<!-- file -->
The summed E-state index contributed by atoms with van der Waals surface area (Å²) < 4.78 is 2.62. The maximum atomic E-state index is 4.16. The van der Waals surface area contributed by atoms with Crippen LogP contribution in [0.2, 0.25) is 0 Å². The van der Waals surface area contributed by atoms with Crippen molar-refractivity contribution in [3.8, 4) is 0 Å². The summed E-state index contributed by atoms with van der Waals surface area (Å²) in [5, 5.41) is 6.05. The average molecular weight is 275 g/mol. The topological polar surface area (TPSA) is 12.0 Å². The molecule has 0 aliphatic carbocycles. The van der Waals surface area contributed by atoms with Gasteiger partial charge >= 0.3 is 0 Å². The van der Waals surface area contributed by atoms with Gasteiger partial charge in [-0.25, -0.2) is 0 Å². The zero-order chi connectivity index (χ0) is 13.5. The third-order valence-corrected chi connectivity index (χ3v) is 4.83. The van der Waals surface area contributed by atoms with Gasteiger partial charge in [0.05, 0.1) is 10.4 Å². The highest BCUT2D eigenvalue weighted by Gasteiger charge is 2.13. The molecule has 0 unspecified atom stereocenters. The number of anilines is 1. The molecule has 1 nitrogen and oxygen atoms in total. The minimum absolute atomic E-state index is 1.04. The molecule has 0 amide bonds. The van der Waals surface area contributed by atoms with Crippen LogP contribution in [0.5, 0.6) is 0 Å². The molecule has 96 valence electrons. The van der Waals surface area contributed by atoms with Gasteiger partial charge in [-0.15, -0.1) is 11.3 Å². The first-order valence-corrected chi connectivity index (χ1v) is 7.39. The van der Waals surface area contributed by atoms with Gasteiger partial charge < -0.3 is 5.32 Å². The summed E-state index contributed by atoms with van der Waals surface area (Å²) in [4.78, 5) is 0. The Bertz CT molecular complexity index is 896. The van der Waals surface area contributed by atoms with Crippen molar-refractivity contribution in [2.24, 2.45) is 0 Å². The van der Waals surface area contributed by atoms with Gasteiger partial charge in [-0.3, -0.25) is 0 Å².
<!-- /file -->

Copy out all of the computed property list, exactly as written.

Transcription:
The summed E-state index contributed by atoms with van der Waals surface area (Å²) < 4.78 is 2.62. The maximum atomic E-state index is 4.16. The van der Waals surface area contributed by atoms with Crippen LogP contribution in [0.2, 0.25) is 0 Å². The van der Waals surface area contributed by atoms with Crippen molar-refractivity contribution in [3.8, 4) is 0 Å². The summed E-state index contributed by atoms with van der Waals surface area (Å²) in [5, 5.41) is 6.05. The average molecular weight is 275 g/mol. The topological polar surface area (TPSA) is 12.0 Å². The molecule has 0 aliphatic carbocycles. The van der Waals surface area contributed by atoms with Gasteiger partial charge >= 0.3 is 0 Å². The van der Waals surface area contributed by atoms with Gasteiger partial charge in [-0.25, -0.2) is 0 Å². The zero-order chi connectivity index (χ0) is 13.5. The third-order valence-corrected chi connectivity index (χ3v) is 4.83. The van der Waals surface area contributed by atoms with Gasteiger partial charge in [0.05, 0.1) is 10.4 Å². The highest BCUT2D eigenvalue weighted by Gasteiger charge is 2.13. The molecule has 0 unspecified atom stereocenters. The number of anilines is 1. The molecule has 1 nitrogen and oxygen atoms in total. The minimum absolute atomic E-state index is 1.04. The molecule has 0 amide bonds. The van der Waals surface area contributed by atoms with Crippen LogP contribution in [0.5, 0.6) is 0 Å². The molecule has 96 valence electrons. The van der Waals surface area contributed by atoms with Gasteiger partial charge in [-0.15, -0.1) is 11.3 Å². The first-order valence-corrected chi connectivity index (χ1v) is 7.39. The van der Waals surface area contributed by atoms with Gasteiger partial charge < -0.3 is 5.32 Å². The summed E-state index contributed by atoms with van der Waals surface area (Å²) in [4.78, 5) is 0. The Bertz CT molecular complexity index is 896. The van der Waals surface area contributed by atoms with Crippen molar-refractivity contribution in [2.24, 2.45) is 0 Å². The van der Waals surface area contributed by atoms with Gasteiger partial charge in [-0.3, -0.25) is 0 Å².